William F. O’Brien
Special to The Sun
OKLA. CITY —
Viewers of the popular television series “The Walking Dead” know that loud noises and sounds attract the attention of zombies. But it is doubtful that is the reason the Woodward “Zombies Walking Down Main Street” event later this month will include music being played from loudspeakers.Janet Fitz of the Woodward Main Street organization reports that the attendees of that event will walk from 16th Street to 18th Street and then to Centennial Park where they will be served hamburgers and shown a classic horror film. That event is one of many gatherings held in downtown Woodward in recent years that serve to showcase the renovation and revitalization that is occurring there.
Websites and articles that chronicle the rebirth of downtown areas in cities across the nation often reference the “empty nesters” who have moved to downtown areas after their children have left their homes to either start new businesses or to enjoy the amenities of urban life.
According to Fitz, there are several such couples who are now living on the second floor of the buildings where their retail stores are located in downtown Woodward. She also receives inquiries from people who would also like to live there, and wishes that the owners of some of the downtown buildings would consider transforming their second stories into condominiums or apartments. Downtown Woodward is home to a three-story building that is not currently in use that previously was the State’s Hotel that Fitz believes could serve as residential units in the future. When technological advances such as Skype and social media are fully integrated into the workplace, it is possible that the second stories of Woodward’s downtown buildings will be occupied by professionals who telecommute to work in firms that are located in places such as Oklahoma City and Dallas.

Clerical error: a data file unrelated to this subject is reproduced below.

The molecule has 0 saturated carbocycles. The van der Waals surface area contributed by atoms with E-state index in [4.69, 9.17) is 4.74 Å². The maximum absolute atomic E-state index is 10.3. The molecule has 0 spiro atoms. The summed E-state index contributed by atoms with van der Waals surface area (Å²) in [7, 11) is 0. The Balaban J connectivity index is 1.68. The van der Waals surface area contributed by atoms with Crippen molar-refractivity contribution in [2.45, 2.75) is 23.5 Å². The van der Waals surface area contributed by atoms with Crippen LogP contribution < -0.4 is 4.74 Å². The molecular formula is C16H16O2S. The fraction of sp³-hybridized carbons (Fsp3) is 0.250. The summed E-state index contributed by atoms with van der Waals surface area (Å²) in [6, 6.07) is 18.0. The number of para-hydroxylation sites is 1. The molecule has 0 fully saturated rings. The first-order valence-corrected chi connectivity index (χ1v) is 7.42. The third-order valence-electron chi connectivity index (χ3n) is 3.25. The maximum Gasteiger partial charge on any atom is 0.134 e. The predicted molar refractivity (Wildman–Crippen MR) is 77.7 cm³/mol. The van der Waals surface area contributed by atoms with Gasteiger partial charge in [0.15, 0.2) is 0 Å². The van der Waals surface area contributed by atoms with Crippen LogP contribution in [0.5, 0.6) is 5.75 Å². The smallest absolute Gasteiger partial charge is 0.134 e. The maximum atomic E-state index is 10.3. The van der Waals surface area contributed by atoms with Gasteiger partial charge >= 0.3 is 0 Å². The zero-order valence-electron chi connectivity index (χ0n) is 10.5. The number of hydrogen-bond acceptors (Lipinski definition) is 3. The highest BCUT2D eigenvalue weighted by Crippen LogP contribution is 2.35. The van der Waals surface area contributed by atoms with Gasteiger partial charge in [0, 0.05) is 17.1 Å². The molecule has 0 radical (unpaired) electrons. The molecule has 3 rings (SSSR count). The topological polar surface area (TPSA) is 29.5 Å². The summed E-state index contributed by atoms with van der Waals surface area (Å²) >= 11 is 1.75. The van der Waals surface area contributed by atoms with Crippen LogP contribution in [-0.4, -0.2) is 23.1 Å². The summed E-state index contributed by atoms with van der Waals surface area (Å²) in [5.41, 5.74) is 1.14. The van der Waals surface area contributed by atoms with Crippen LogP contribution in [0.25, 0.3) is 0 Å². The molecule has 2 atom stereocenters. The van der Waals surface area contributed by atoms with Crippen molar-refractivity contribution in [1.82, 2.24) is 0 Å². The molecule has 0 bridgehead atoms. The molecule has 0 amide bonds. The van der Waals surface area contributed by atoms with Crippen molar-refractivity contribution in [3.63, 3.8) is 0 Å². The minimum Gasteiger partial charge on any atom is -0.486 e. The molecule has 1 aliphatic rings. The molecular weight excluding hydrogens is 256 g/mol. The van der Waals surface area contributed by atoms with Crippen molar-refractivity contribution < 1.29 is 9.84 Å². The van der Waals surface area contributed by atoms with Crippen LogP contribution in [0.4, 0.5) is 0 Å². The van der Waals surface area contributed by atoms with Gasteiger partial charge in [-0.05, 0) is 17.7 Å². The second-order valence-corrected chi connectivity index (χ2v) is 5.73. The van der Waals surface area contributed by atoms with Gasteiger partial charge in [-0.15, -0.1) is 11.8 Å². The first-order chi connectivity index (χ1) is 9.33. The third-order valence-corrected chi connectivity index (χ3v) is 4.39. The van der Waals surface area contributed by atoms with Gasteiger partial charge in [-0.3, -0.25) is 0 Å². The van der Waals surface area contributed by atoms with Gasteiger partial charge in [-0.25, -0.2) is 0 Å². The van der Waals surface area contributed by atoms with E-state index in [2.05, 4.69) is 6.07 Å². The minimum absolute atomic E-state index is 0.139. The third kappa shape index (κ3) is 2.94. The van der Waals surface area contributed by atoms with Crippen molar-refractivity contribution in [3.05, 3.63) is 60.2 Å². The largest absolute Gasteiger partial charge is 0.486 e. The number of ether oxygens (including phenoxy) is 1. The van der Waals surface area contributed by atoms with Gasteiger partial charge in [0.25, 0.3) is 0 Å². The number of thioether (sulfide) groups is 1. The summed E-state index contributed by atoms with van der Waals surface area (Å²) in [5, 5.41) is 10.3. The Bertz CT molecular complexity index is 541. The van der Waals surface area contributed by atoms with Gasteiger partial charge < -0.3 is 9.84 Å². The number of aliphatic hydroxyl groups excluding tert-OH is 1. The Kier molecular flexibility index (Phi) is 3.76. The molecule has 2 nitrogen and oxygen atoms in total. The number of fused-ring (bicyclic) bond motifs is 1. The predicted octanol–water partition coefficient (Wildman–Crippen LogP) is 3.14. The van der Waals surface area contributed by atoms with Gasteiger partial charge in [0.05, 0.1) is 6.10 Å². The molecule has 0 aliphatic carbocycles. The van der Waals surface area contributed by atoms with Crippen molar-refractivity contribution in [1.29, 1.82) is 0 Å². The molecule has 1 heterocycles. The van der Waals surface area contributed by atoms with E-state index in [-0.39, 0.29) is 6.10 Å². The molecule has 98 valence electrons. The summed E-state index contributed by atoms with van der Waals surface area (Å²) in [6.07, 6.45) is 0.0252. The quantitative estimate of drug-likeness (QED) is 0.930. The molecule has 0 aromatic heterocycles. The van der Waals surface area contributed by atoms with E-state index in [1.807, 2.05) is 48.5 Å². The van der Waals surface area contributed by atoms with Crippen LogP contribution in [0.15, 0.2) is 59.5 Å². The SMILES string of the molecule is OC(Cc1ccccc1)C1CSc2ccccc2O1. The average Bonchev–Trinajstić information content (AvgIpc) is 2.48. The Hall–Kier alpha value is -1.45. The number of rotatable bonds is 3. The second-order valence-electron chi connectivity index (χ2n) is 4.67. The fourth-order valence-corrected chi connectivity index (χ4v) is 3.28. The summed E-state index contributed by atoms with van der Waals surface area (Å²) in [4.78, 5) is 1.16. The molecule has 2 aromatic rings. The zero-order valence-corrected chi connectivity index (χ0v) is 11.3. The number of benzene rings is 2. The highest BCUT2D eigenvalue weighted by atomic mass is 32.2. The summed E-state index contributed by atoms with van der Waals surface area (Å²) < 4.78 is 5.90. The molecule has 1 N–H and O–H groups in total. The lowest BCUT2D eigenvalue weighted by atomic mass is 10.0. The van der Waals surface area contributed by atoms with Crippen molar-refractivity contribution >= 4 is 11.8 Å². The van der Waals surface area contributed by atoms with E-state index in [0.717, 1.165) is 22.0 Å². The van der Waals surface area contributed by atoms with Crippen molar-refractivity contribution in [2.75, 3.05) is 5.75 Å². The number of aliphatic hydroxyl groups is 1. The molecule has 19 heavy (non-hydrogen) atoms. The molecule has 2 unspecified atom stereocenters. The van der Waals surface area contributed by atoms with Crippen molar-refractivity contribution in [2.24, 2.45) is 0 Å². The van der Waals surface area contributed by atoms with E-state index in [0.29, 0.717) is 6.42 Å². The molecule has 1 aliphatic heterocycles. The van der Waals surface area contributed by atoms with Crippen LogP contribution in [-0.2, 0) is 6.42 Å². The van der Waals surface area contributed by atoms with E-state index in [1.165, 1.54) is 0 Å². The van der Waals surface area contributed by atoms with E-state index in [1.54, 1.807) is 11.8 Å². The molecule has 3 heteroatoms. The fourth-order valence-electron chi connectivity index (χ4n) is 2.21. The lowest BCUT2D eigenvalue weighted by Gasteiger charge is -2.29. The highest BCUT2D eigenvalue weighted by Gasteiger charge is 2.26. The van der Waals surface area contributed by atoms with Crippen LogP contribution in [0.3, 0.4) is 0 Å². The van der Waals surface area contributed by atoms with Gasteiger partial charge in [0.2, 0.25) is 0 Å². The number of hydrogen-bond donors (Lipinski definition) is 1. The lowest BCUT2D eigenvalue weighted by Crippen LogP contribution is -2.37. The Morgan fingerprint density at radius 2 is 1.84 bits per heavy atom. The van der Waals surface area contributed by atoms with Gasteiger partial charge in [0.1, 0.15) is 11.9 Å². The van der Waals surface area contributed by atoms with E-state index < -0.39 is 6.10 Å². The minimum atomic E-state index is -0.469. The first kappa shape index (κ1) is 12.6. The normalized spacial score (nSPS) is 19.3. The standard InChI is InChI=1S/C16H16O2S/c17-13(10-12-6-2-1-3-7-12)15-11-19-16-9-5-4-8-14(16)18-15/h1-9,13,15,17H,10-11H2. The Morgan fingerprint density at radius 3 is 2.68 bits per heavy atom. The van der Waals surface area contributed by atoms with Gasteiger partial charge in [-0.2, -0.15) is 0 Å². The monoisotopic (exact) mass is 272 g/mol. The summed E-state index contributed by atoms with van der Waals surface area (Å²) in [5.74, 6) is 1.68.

Many of the smaller communities in Oklahoma that are currently undergoing downtown renovation have stately old buildings that those who are involved in the renovation process believe are destined to be restored and called back into service. In Woodward there is an old, unused bank building on Main Street that Fitz thinks eventually will be reborn as a thriving retail establishment.
Fitz points out that downtown Woodward now hosts several restaurants, including two Mexican eateries that are operated by immigrant families. There is also a downtown clothing store that caters to Hispanics.
When John Lindsay was the mayor of New York City in the 1960s his Parks Commissioner Thomas Hoving won the praise of urban planners by constructing a series of what became known as “pocket parks” amidst the skyscrapers of Manhattan. The popularity of those parks resulted in many of them being built in downtown areas throughout the nation, and Fitz reports that such a park is now planned for Main Street in Woodward. That park will include benches and a green space for downtown Woodward.
And more of downtown Woodward’s original appearance will be revealed when façade renovations planned for next year for some of the buildings takes place and their original exteriors are seen for the first time in decades.
WILLIAM F. O’BRIEN is an Oklahoma City attorney.